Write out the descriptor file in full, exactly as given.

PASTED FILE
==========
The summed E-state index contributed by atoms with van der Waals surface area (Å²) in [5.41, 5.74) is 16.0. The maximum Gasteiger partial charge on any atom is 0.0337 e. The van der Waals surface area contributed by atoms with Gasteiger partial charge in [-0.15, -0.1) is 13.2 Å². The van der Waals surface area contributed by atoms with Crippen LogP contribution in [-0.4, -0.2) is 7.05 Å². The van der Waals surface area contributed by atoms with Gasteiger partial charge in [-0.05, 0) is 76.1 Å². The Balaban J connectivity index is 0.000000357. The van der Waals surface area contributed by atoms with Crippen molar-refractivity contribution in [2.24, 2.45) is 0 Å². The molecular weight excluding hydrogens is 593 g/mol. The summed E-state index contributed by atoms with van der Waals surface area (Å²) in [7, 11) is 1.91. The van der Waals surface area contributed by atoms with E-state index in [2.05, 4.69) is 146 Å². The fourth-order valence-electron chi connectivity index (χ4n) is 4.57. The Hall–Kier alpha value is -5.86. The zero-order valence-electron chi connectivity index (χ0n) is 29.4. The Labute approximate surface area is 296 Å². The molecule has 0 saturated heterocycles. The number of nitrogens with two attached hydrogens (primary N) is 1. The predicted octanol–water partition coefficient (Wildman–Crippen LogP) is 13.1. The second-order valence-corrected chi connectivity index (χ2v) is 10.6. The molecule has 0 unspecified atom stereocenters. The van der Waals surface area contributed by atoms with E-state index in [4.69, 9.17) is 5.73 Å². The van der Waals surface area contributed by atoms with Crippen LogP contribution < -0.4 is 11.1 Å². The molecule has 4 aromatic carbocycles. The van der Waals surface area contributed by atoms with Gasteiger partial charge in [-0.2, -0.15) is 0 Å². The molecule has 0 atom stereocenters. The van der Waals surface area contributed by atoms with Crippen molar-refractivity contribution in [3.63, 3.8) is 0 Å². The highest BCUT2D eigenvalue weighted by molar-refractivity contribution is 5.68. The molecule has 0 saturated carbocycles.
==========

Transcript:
The summed E-state index contributed by atoms with van der Waals surface area (Å²) in [5.41, 5.74) is 16.0. The maximum Gasteiger partial charge on any atom is 0.0337 e. The van der Waals surface area contributed by atoms with Gasteiger partial charge in [-0.15, -0.1) is 13.2 Å². The van der Waals surface area contributed by atoms with Crippen LogP contribution in [-0.4, -0.2) is 7.05 Å². The van der Waals surface area contributed by atoms with Gasteiger partial charge in [-0.05, 0) is 76.1 Å². The Balaban J connectivity index is 0.000000357. The van der Waals surface area contributed by atoms with Crippen molar-refractivity contribution in [2.24, 2.45) is 0 Å². The molecular weight excluding hydrogens is 593 g/mol. The summed E-state index contributed by atoms with van der Waals surface area (Å²) in [7, 11) is 1.91. The van der Waals surface area contributed by atoms with E-state index in [2.05, 4.69) is 146 Å². The fourth-order valence-electron chi connectivity index (χ4n) is 4.57. The Hall–Kier alpha value is -5.86. The zero-order valence-electron chi connectivity index (χ0n) is 29.4. The Labute approximate surface area is 296 Å². The molecule has 0 saturated heterocycles. The number of nitrogens with two attached hydrogens (primary N) is 1. The predicted octanol–water partition coefficient (Wildman–Crippen LogP) is 13.1. The second-order valence-corrected chi connectivity index (χ2v) is 10.6. The molecule has 0 unspecified atom stereocenters. The van der Waals surface area contributed by atoms with E-state index in [4.69, 9.17) is 5.73 Å². The van der Waals surface area contributed by atoms with Crippen LogP contribution < -0.4 is 11.1 Å². The molecule has 4 aromatic carbocycles. The van der Waals surface area contributed by atoms with Gasteiger partial charge in [-0.2, -0.15) is 0 Å². The molecule has 0 atom stereocenters. The van der Waals surface area contributed by atoms with Crippen molar-refractivity contribution in [3.63, 3.8) is 0 Å². The highest BCUT2D eigenvalue weighted by molar-refractivity contribution is 5.68. The molecule has 0 saturated carbocycles.